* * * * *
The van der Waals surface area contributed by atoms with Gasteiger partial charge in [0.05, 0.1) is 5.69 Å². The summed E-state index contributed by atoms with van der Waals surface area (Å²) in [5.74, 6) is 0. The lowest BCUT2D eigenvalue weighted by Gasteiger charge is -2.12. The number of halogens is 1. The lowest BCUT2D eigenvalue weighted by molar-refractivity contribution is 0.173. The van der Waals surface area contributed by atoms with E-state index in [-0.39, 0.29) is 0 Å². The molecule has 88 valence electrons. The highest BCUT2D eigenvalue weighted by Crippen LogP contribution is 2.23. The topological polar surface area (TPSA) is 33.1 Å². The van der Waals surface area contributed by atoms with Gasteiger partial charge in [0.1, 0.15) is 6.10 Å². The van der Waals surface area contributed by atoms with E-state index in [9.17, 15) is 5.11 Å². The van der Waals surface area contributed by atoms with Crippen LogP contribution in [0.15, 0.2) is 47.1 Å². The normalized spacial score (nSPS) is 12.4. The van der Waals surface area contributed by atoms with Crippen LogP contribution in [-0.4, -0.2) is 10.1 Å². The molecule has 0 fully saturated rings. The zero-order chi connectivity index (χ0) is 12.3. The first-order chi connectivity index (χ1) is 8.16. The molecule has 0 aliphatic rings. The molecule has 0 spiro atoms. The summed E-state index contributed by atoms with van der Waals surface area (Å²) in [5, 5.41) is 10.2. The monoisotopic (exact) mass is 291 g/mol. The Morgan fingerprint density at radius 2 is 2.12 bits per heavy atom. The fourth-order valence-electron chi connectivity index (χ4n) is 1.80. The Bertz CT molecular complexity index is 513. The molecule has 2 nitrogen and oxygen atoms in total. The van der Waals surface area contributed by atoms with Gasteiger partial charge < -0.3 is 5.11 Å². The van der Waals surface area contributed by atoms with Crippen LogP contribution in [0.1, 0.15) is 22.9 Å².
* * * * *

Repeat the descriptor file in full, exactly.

The van der Waals surface area contributed by atoms with Gasteiger partial charge in [0.05, 0.1) is 5.69 Å². The summed E-state index contributed by atoms with van der Waals surface area (Å²) in [5.74, 6) is 0. The lowest BCUT2D eigenvalue weighted by Gasteiger charge is -2.12. The number of halogens is 1. The lowest BCUT2D eigenvalue weighted by molar-refractivity contribution is 0.173. The van der Waals surface area contributed by atoms with E-state index in [-0.39, 0.29) is 0 Å². The molecule has 88 valence electrons. The highest BCUT2D eigenvalue weighted by Crippen LogP contribution is 2.23. The topological polar surface area (TPSA) is 33.1 Å². The van der Waals surface area contributed by atoms with Gasteiger partial charge in [0.1, 0.15) is 6.10 Å². The van der Waals surface area contributed by atoms with E-state index in [9.17, 15) is 5.11 Å². The van der Waals surface area contributed by atoms with Crippen LogP contribution in [0.15, 0.2) is 47.1 Å². The normalized spacial score (nSPS) is 12.4. The van der Waals surface area contributed by atoms with Crippen LogP contribution in [-0.4, -0.2) is 10.1 Å². The molecule has 0 fully saturated rings. The zero-order chi connectivity index (χ0) is 12.3. The first-order chi connectivity index (χ1) is 8.16. The molecule has 0 aliphatic rings. The molecule has 0 spiro atoms. The summed E-state index contributed by atoms with van der Waals surface area (Å²) in [5, 5.41) is 10.2. The monoisotopic (exact) mass is 291 g/mol. The Morgan fingerprint density at radius 2 is 2.12 bits per heavy atom. The fourth-order valence-electron chi connectivity index (χ4n) is 1.80. The Bertz CT molecular complexity index is 513. The molecule has 2 nitrogen and oxygen atoms in total. The van der Waals surface area contributed by atoms with Gasteiger partial charge < -0.3 is 5.11 Å². The van der Waals surface area contributed by atoms with Crippen LogP contribution in [0.1, 0.15) is 22.9 Å².